21st Century solutions are needed to deal with racial balance

FI-Letter-to-the-Editor

This is an extended version of a letter to the editor that was cut due to word count restrictions. It is being run in full at the author’s request.

To the Editor

There are two competing theories of how to create an excellent education system in the Town of Greenwich.

The first calls for enforcing a uniform racial headcount across all schools. But this has no educational merit unless you believe that a minority child will automatically become smarter by sitting next to a non-minority child. And this theory becomes even more absurd when you realize that Asian American kids, (the ones whose parents are agitating for trigonometry to be taught in the third grade) are classified as “minority.”

The second theory is that our schools in each community should focus on the unique learning needs of the kids (and in some cases, the parents) in that community.

I believe in this type of community school because community learning in Greenwich is very effective. According to the July 10, 2013 Report to the Connecticut State Board of Education, Greenwich students qualifying for free or reduced price lunch (which is the surrogate measure for low income), as well as African American and Hispanic students in racially imbalanced schools are more likely to score at the advanced level and equally likely to score at the mastery or proficient levels in reading, writing and mathematics on state tests than similarly situated students attending racially balanced schools.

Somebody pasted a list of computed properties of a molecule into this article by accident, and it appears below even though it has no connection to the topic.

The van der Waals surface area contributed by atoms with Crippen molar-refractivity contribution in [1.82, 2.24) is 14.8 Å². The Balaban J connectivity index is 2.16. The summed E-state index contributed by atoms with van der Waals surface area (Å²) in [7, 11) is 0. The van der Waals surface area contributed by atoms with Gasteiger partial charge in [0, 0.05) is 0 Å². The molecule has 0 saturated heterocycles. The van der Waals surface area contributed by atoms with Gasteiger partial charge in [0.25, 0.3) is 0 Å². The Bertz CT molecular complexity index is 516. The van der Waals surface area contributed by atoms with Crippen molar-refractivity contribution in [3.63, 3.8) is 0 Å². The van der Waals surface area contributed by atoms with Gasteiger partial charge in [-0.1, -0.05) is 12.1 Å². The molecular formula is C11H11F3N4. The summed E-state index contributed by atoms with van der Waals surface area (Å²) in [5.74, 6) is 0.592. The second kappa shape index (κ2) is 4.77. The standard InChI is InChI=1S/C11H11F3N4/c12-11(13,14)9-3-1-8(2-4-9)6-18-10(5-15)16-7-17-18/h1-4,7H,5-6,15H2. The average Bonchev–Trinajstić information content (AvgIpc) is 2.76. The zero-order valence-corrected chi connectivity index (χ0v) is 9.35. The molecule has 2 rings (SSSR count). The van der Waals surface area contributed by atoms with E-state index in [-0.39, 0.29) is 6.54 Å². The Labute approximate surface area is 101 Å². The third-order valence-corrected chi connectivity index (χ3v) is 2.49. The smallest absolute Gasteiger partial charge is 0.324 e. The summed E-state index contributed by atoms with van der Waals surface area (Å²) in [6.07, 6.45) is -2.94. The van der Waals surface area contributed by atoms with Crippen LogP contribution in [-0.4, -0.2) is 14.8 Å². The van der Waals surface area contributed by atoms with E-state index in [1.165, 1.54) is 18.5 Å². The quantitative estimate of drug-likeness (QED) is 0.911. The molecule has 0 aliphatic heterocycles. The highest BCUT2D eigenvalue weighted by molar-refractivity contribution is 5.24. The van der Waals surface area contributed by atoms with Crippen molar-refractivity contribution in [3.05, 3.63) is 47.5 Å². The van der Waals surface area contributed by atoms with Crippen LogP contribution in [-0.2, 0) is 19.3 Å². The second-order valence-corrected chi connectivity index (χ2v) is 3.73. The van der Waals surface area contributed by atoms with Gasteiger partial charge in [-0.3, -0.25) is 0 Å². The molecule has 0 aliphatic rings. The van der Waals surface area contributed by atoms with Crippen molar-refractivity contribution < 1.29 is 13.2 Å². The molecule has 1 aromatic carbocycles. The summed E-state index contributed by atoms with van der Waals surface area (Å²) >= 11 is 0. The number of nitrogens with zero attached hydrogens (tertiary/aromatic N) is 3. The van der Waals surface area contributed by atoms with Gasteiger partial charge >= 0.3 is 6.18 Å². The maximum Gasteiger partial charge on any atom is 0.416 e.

Doesn’t this finding call into question the supposed educational benefits of enforced racial balancing in Greenwich?

It must also be remembered that Digital Learning is being rapidly introduced into the Greenwich Public Schools. This will allow movement toward  “one on one learning,” which is personalized to meet educational needs of each individual child.

Not only does this allow each child to progress at their own rate in different subjects, but remedial efforts can be channeled where they are needed, such as remedial English or Math.

Community education, particularly at the elementary level, also reflects the history of Greenwich, which itself is a collection of communities that have evolved on their own over time as waves of immigrants have successively settled in town. These waves of immigrants have clustered in distinctive communities for economic and cultural reasons, not because of racial discrimination.

The causes of the supposed problems that the racial balance law and regulations are aimed at solving are based on faulty analysis aimed at a narrowly defined social engineering objective and not at educational excellence. Moreover, many parents believe that children must learn how to flourish in a multi-cultural society if they are to succeed in the future.

Greenwich schools already meet this need in their own distinctive way. We only have one high school. Therefore, by definition, it is racially balanced. And, our middle schools are closer to being racially balanced than Greenwich elementary schools, which reflect the home communities of the students. So, as kids get older, they get their multi-cultural experience in increasingly large doses.

This is a far better solution than forcibly busing seven-year-olds all over town.  Let’s not force a 1950’s remedy on our schools when a 21st Century solution is available.

 

Peter von Braun
Greenwich

The author is a member of the Board of Education.

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